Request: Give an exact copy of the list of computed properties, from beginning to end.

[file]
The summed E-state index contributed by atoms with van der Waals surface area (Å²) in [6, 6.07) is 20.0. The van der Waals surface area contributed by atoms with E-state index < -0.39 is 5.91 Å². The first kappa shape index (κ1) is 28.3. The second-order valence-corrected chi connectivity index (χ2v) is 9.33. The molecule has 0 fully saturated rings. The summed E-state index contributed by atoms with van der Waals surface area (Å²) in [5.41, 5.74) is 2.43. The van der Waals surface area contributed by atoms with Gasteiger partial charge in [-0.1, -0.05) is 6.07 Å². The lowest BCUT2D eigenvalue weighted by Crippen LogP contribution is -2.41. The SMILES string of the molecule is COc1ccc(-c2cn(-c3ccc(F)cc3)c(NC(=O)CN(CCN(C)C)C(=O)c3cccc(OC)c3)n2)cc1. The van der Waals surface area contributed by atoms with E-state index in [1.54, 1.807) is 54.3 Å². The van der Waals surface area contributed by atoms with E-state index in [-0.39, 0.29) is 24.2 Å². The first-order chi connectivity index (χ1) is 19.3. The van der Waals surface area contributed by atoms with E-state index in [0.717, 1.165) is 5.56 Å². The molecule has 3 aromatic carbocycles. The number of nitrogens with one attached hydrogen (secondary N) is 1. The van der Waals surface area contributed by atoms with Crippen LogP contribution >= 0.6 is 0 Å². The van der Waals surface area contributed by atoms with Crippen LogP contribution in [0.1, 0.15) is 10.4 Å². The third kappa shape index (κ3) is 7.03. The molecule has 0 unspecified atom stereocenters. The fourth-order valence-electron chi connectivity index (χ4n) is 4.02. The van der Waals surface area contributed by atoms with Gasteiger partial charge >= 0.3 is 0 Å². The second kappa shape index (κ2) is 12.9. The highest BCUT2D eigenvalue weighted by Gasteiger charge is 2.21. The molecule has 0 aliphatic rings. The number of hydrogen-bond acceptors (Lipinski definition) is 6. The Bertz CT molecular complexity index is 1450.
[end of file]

The summed E-state index contributed by atoms with van der Waals surface area (Å²) in [6, 6.07) is 20.0. The van der Waals surface area contributed by atoms with E-state index < -0.39 is 5.91 Å². The first kappa shape index (κ1) is 28.3. The second-order valence-corrected chi connectivity index (χ2v) is 9.33. The molecule has 0 fully saturated rings. The summed E-state index contributed by atoms with van der Waals surface area (Å²) in [5.41, 5.74) is 2.43. The van der Waals surface area contributed by atoms with Gasteiger partial charge in [-0.1, -0.05) is 6.07 Å². The lowest BCUT2D eigenvalue weighted by Crippen LogP contribution is -2.41. The SMILES string of the molecule is COc1ccc(-c2cn(-c3ccc(F)cc3)c(NC(=O)CN(CCN(C)C)C(=O)c3cccc(OC)c3)n2)cc1. The van der Waals surface area contributed by atoms with E-state index in [1.54, 1.807) is 54.3 Å². The van der Waals surface area contributed by atoms with E-state index in [-0.39, 0.29) is 24.2 Å². The first-order chi connectivity index (χ1) is 19.3. The van der Waals surface area contributed by atoms with E-state index in [0.717, 1.165) is 5.56 Å². The molecule has 3 aromatic carbocycles. The number of nitrogens with one attached hydrogen (secondary N) is 1. The van der Waals surface area contributed by atoms with Crippen LogP contribution >= 0.6 is 0 Å². The van der Waals surface area contributed by atoms with Crippen LogP contribution in [0.1, 0.15) is 10.4 Å². The third kappa shape index (κ3) is 7.03. The molecule has 0 unspecified atom stereocenters. The fourth-order valence-electron chi connectivity index (χ4n) is 4.02. The van der Waals surface area contributed by atoms with Gasteiger partial charge >= 0.3 is 0 Å². The second kappa shape index (κ2) is 12.9. The highest BCUT2D eigenvalue weighted by Gasteiger charge is 2.21. The molecule has 0 aliphatic rings. The number of hydrogen-bond acceptors (Lipinski definition) is 6. The Bertz CT molecular complexity index is 1450.